PowerShell, Add-Type & csc.exe

Have you ever noticed that some PowerShell scripts result in the execution of the C# compiler csc.exe?

This happens when a PowerShell script uses cmdlet Add-Type.

Like in this command:

powershell -Command “Add-Type -TypeDefinition \”public class Demo {public int a;}\””

This command just adds the definition of a class (Demo) with one member (a).

When this Add-Type cmdlet is executed, the C# compiler is invoked by PowerShell to compile this class definition (a C# program) into an assembly (DLL) with the .NET type to be used by the PowerShell script.

A temporary file (oj5zlfcy.cmdline in this example) is created inside folder %appdata%\local\temp with extension .cmdline. This is passed as argument to the invoked C# compiler csc.exe, and contains directions to compile a C# program (oj5zlfcy.0.cs):

/t:library /utf8output /R:”System.dll” /R:”C:\WINDOWS\Microsoft.Net\assembly\GAC_MSIL\System.Management.Automation\v4.0_3.0.0.0__31bf3856ad364e35\System.Management.Automation.dll” /R:”System.Core.dll” /out:”C:\Users\testuser1\AppData\Local\Temp\oj5zlfcy.dll” /debug- /optimize+ /warnaserror /optimize+ “C:\Users\testuser1\AppData\Local\Temp\oj5zlfcy.0.cs”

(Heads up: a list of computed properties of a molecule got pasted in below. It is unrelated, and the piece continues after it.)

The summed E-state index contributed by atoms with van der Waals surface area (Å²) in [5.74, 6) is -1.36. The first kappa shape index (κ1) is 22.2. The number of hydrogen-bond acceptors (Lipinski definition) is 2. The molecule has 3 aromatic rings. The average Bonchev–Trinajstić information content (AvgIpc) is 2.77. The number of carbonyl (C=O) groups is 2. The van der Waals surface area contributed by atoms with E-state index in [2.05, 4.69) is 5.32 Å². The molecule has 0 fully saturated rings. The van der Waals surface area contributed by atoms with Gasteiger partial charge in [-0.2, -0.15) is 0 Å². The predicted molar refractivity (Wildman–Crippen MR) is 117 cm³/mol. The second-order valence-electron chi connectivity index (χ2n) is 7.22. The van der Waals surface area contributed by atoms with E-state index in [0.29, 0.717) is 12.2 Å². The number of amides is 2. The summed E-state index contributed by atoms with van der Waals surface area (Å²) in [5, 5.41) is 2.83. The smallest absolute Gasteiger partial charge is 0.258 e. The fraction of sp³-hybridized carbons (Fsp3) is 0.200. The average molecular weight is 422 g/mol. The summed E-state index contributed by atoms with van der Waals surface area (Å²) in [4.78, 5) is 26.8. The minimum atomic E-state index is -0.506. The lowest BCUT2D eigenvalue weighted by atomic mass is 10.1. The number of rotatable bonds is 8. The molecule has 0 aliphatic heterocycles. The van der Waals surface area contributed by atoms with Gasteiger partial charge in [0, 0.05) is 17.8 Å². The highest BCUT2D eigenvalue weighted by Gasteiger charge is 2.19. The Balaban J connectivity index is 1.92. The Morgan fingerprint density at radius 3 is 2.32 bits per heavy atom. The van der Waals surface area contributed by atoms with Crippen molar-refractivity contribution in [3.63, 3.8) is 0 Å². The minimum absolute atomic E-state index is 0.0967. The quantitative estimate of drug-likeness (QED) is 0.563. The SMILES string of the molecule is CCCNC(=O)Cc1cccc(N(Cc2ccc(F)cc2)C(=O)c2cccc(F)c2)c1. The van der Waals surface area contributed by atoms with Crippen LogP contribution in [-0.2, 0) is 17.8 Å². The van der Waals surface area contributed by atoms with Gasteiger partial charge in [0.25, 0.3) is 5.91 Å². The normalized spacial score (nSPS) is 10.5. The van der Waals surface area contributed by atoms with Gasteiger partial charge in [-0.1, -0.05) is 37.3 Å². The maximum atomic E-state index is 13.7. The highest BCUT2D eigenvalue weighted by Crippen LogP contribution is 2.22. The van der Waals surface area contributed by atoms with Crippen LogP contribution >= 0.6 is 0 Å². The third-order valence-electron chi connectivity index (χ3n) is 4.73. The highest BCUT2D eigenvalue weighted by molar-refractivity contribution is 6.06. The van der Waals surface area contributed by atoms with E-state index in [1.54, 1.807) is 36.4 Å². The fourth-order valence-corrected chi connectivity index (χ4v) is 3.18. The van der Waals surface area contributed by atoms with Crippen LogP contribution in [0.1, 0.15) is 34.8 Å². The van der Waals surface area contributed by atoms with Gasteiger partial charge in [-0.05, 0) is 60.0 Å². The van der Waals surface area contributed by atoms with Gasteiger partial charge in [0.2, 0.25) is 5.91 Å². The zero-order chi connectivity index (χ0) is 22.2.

The C# program (oj5zlfcy.0.cs in this example) contains the class definition passed as argument to cmdlet Add-Type:

public class Demo {public int a;}

Both these files start with a UTF-8 BOM (EF BB BF).

The C# compiler (csc.exe) can invoke compilation tools when necessary, like the resource compiler cvtres.exe.

This results in the creation of several temporary files:

All these files are removed when cmdlet Add-Type terminates.


Article Link: https://blog.didierstevens.com/2019/10/15/powershell-add-type-csc-exe/